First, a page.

Professor Harry Wang and colleagues at the Virginia Institute of Marine Science, College of William and Mary, have won a prestigious Governor’s Technology Award for their leading role in the Chesapeake Bay Inundation Prediction System, or CIPS.
The awards, now in their 14th year, recognize Virginia agencies, programs, and people that use information technology to improve the delivery and efficiency of government services while solving real-world problems.
Wang's team was an inaugural winner in the new category of “Innovative Use of Modeling & Simulation Techniques.” They were recognized for their development and continuing refinement of a cutting-edge computer model for predicting storm-tide flooding of the Chesapeake Bay shoreline during hurricanes and nor’easters. The model also aids in planning for sea-level rise.
The awards were presented on September 26 in Richmond during the Commonwealth of Virginia’s Innovative Technology Symposium (COVITS), an annual meeting of senior-level executives and technology decision-makers from state and local government, business, and education. Governor Bob McDonnell kicked off the symposium, which provides opportunities to identify, discuss, and propose solutions to Virginia’s critical technology issues.
VIMS Dean and Director John Wells says the award is “extremely well deserved, and provides further evidence of the benefits that VIMS research brings to the Commonwealth and its citizens.”
The Model in Use
Wang and his team most recently applied their high-resolution computer model during the passage of Hurricane Irene, working for nearly three days straight to generate successive water-level forecasts. Their model predicted a maximum rise in water level at the Chesapeake Bay Bridge Tunnel of 7.21 feet during the storm’s passage, closely matching the observed rise of 7.38 feet. They also used the model during the Nor’Ida storm of 2009, tropical storm Ernesto in 2006, and Hurricane Isabel in 2003.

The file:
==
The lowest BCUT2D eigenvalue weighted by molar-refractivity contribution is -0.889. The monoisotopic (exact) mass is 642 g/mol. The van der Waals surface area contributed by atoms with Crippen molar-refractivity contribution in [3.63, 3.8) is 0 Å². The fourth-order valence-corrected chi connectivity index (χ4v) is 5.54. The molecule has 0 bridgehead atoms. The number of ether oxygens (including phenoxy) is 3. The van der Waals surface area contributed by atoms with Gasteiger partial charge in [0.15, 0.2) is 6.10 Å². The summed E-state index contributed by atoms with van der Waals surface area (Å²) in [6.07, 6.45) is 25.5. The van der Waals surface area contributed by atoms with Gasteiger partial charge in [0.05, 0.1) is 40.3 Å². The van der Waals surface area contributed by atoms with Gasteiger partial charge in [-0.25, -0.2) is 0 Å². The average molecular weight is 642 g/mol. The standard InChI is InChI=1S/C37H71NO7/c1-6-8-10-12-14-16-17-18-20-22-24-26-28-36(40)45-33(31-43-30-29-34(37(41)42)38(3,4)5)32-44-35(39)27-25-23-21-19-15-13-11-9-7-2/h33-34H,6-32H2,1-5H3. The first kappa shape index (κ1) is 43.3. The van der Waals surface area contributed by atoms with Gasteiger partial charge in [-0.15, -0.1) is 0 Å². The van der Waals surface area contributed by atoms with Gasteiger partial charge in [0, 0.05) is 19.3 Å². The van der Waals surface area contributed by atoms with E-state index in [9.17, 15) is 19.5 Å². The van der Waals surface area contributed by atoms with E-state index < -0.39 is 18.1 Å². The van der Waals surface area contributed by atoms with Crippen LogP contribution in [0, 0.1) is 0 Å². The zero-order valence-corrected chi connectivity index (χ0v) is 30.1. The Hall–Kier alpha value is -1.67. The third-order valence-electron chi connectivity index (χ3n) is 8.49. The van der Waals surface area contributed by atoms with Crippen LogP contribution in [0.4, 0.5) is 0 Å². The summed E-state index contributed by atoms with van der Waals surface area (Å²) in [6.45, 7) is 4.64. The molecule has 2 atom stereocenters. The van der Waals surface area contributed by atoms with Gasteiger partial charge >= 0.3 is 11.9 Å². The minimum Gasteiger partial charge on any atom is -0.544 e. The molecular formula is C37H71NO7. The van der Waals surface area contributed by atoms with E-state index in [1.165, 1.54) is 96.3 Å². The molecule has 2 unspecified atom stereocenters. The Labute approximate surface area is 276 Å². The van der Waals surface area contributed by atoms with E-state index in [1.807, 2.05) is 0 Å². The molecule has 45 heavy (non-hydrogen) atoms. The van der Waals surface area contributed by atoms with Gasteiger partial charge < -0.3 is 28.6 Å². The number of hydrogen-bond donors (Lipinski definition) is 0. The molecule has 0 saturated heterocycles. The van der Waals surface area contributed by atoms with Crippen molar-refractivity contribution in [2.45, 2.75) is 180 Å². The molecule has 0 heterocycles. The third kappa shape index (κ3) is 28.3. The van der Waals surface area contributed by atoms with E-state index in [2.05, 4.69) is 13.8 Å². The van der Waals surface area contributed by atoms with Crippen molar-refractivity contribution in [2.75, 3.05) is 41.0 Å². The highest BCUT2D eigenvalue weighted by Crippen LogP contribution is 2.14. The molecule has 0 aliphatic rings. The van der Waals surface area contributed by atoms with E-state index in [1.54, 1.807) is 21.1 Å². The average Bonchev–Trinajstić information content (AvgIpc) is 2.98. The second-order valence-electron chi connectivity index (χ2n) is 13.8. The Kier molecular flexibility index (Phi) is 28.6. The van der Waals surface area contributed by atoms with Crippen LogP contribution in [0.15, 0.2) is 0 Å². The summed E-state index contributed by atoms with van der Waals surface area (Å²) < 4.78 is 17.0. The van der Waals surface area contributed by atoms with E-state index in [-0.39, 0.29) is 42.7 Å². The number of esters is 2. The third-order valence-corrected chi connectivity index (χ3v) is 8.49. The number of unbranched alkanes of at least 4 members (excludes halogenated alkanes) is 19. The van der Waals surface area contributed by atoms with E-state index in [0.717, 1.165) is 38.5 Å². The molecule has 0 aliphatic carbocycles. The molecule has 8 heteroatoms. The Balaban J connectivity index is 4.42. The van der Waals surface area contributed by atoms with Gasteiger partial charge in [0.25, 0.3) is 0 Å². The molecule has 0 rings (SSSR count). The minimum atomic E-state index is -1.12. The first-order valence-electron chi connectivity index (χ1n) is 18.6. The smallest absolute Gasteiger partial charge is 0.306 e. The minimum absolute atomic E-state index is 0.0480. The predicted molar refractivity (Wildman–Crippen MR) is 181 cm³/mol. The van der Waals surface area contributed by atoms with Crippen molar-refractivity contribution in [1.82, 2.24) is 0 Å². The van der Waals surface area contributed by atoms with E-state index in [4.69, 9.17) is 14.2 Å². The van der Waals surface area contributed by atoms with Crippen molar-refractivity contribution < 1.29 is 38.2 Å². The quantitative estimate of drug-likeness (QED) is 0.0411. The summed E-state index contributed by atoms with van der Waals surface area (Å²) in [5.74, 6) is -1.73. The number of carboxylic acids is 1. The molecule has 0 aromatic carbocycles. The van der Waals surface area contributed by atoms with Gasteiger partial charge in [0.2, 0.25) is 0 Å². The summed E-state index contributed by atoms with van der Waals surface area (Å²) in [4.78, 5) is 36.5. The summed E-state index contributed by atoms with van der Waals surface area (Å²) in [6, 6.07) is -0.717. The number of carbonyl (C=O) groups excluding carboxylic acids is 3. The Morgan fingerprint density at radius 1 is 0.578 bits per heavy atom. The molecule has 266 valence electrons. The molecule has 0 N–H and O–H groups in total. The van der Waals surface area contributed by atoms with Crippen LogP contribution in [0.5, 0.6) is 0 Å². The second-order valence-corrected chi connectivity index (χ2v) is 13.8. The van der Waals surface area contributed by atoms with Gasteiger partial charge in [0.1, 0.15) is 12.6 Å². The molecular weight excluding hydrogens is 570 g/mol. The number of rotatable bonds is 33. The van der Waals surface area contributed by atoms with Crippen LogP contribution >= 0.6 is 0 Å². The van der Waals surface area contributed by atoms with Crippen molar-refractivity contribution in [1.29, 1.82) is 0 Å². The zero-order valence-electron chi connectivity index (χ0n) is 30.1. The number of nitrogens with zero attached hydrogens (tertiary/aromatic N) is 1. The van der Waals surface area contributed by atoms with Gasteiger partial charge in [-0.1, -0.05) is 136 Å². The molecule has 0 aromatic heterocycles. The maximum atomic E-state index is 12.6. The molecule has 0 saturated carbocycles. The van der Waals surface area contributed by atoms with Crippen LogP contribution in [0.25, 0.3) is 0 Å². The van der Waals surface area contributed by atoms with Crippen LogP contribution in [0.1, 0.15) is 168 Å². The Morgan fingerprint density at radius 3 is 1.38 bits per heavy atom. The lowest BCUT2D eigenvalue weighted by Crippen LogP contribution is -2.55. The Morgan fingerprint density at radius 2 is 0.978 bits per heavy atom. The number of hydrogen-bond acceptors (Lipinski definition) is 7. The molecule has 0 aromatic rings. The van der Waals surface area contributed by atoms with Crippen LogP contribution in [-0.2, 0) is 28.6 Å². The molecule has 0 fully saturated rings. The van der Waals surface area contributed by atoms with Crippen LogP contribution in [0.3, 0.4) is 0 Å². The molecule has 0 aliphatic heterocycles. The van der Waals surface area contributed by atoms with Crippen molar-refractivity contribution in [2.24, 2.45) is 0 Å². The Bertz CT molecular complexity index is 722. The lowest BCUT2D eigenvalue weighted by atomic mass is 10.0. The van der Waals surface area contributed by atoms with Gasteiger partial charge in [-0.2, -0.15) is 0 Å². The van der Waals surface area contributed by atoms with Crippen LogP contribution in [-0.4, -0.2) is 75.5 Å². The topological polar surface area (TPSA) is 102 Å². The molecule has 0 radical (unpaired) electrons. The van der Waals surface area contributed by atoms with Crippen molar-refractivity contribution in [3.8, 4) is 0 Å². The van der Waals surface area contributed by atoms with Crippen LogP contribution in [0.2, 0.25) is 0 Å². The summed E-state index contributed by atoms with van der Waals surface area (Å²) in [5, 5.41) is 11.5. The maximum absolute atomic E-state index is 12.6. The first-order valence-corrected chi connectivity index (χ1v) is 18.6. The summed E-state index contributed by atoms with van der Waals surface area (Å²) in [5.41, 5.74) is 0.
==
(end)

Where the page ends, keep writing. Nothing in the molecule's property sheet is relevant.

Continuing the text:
What sets the VIMS model apart is its promise of highly localized storm-tide predictions—ultimately to street-level—critical information for those charged with protecting lives, homes, businesses, roads, and utilities around the Bay. The model's detailed Bay forecasts are aided by its capability to simultaneously use a very large domain to track tropical storms while they are still offshore.
During the passage of Irene, forecasters at the National Weather Service office in Wakefield, Virginia, used the simulations from the VIMS model as an important check on forecasts from the National Weather Service’s “SLOSH” model, whose storm-tide predictions are currently limited to broad-brush warnings, such as “a 3-foot storm tide for the lower Bay.”
Mr. Jeff Orrock, Meteorologist-In-Charge of the Wakefield office, says "We used the simulations continuously as the storm approached, comparing forecast surge levels to the observations and guidance provided by the National Hurricane Center. The VIMS surge runs increased our confidence in local forecasts, assisting in coordination with local emergency officials and media."
Other members of the VIMS storm-surge modeling team are professors Jian Shen and David Forrest, emeritus professor Albert Kuo, marine scientist Mac Sison, and post-doctoral researchers and graduate students Yanqui Meng, Hongzhou Xu, Bo Hong, Chaofeng Tong, Yi-Cheng Teng, Derek Loftis, Qubin Qin, and Zhengui Wang
In addition to VIMS, the Chesapeake Inundation Prediction System (CIPS) includes researchers and officials from the Chesapeake Research Consortium; the U.S. Geologic Survey; the National Weather Service’s Chesapeake Bay Office, NOAA’s Middle Atlantic River Forecast Center; the University of Maryland Center for Environmental Science; Old Dominion University; WeatherFlow, Inc.; and Noblis.
CIPS is an initiative of the Chesapeake Bay Observing System (CBOS), itself part of the Integrated Ocean Observing System’s Mid-Atlantic Regional Association Coastal Ocean Observing System (MARACOOS).